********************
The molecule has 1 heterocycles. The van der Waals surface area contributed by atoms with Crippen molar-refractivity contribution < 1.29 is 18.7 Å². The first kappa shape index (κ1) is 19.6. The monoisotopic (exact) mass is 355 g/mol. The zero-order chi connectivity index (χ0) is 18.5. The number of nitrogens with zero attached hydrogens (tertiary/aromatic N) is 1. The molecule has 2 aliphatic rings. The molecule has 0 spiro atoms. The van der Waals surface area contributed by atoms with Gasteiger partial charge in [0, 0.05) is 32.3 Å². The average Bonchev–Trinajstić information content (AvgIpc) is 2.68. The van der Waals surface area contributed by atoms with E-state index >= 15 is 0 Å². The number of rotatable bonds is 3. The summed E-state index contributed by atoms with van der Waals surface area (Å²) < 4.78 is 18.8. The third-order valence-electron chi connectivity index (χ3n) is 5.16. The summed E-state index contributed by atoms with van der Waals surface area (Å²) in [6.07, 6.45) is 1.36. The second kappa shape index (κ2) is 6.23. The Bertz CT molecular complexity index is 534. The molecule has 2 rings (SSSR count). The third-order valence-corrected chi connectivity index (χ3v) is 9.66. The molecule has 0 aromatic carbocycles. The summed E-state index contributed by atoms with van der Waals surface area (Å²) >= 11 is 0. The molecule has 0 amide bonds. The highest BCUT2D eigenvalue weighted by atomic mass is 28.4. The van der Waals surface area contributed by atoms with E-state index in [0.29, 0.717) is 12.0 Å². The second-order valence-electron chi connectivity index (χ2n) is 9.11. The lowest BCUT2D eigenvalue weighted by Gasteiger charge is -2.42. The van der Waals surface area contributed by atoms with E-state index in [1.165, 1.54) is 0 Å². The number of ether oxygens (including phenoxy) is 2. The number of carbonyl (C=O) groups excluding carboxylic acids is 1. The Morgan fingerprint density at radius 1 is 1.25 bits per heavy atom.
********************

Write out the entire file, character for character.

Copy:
The molecule has 1 heterocycles. The van der Waals surface area contributed by atoms with Crippen molar-refractivity contribution < 1.29 is 18.7 Å². The first kappa shape index (κ1) is 19.6. The monoisotopic (exact) mass is 355 g/mol. The zero-order chi connectivity index (χ0) is 18.5. The number of nitrogens with zero attached hydrogens (tertiary/aromatic N) is 1. The molecule has 2 aliphatic rings. The molecule has 0 spiro atoms. The van der Waals surface area contributed by atoms with Gasteiger partial charge in [0, 0.05) is 32.3 Å². The average Bonchev–Trinajstić information content (AvgIpc) is 2.68. The van der Waals surface area contributed by atoms with E-state index >= 15 is 0 Å². The number of rotatable bonds is 3. The summed E-state index contributed by atoms with van der Waals surface area (Å²) < 4.78 is 18.8. The third-order valence-electron chi connectivity index (χ3n) is 5.16. The summed E-state index contributed by atoms with van der Waals surface area (Å²) in [6.07, 6.45) is 1.36. The second kappa shape index (κ2) is 6.23. The Bertz CT molecular complexity index is 534. The molecule has 2 rings (SSSR count). The third-order valence-corrected chi connectivity index (χ3v) is 9.66. The molecule has 0 aromatic carbocycles. The summed E-state index contributed by atoms with van der Waals surface area (Å²) >= 11 is 0. The molecule has 0 amide bonds. The highest BCUT2D eigenvalue weighted by atomic mass is 28.4. The van der Waals surface area contributed by atoms with E-state index in [0.29, 0.717) is 12.0 Å². The second-order valence-electron chi connectivity index (χ2n) is 9.11. The lowest BCUT2D eigenvalue weighted by Gasteiger charge is -2.42. The van der Waals surface area contributed by atoms with E-state index in [1.165, 1.54) is 0 Å². The number of ether oxygens (including phenoxy) is 2. The number of carbonyl (C=O) groups excluding carboxylic acids is 1. The Morgan fingerprint density at radius 1 is 1.25 bits per heavy atom.